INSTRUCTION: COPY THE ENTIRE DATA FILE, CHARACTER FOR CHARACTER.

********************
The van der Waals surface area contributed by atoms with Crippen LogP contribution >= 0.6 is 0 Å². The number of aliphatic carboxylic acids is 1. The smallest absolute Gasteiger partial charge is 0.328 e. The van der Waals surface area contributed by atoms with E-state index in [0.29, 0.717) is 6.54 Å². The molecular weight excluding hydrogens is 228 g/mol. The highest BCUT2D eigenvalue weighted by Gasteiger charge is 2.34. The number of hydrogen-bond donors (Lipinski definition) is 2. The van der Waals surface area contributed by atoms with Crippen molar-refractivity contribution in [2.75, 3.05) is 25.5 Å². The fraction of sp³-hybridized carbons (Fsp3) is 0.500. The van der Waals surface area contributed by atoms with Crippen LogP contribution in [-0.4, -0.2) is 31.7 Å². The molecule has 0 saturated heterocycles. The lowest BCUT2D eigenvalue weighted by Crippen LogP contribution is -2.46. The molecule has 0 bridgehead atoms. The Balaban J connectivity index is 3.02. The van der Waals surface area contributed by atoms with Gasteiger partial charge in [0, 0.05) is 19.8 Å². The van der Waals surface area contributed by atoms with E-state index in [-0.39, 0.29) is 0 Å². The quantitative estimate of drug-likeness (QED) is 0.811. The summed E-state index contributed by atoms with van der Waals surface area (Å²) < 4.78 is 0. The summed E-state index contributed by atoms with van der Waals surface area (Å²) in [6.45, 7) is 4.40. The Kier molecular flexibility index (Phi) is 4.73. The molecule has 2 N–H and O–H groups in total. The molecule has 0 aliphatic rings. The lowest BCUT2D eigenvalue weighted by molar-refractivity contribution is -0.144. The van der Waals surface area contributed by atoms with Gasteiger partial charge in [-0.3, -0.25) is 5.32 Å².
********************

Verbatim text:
The van der Waals surface area contributed by atoms with Crippen LogP contribution >= 0.6 is 0 Å². The number of aliphatic carboxylic acids is 1. The smallest absolute Gasteiger partial charge is 0.328 e. The van der Waals surface area contributed by atoms with E-state index in [0.29, 0.717) is 6.54 Å². The molecular weight excluding hydrogens is 228 g/mol. The highest BCUT2D eigenvalue weighted by Gasteiger charge is 2.34. The number of hydrogen-bond donors (Lipinski definition) is 2. The van der Waals surface area contributed by atoms with Crippen molar-refractivity contribution in [2.75, 3.05) is 25.5 Å². The fraction of sp³-hybridized carbons (Fsp3) is 0.500. The van der Waals surface area contributed by atoms with Crippen LogP contribution in [-0.4, -0.2) is 31.7 Å². The molecule has 0 saturated heterocycles. The lowest BCUT2D eigenvalue weighted by Crippen LogP contribution is -2.46. The molecule has 0 bridgehead atoms. The Balaban J connectivity index is 3.02. The van der Waals surface area contributed by atoms with Gasteiger partial charge in [0, 0.05) is 19.8 Å². The van der Waals surface area contributed by atoms with E-state index in [-0.39, 0.29) is 0 Å². The quantitative estimate of drug-likeness (QED) is 0.811. The summed E-state index contributed by atoms with van der Waals surface area (Å²) < 4.78 is 0. The summed E-state index contributed by atoms with van der Waals surface area (Å²) in [6.45, 7) is 4.40. The Kier molecular flexibility index (Phi) is 4.73. The molecule has 2 N–H and O–H groups in total. The molecule has 0 aliphatic rings. The lowest BCUT2D eigenvalue weighted by molar-refractivity contribution is -0.144. The van der Waals surface area contributed by atoms with Gasteiger partial charge in [-0.3, -0.25) is 5.32 Å².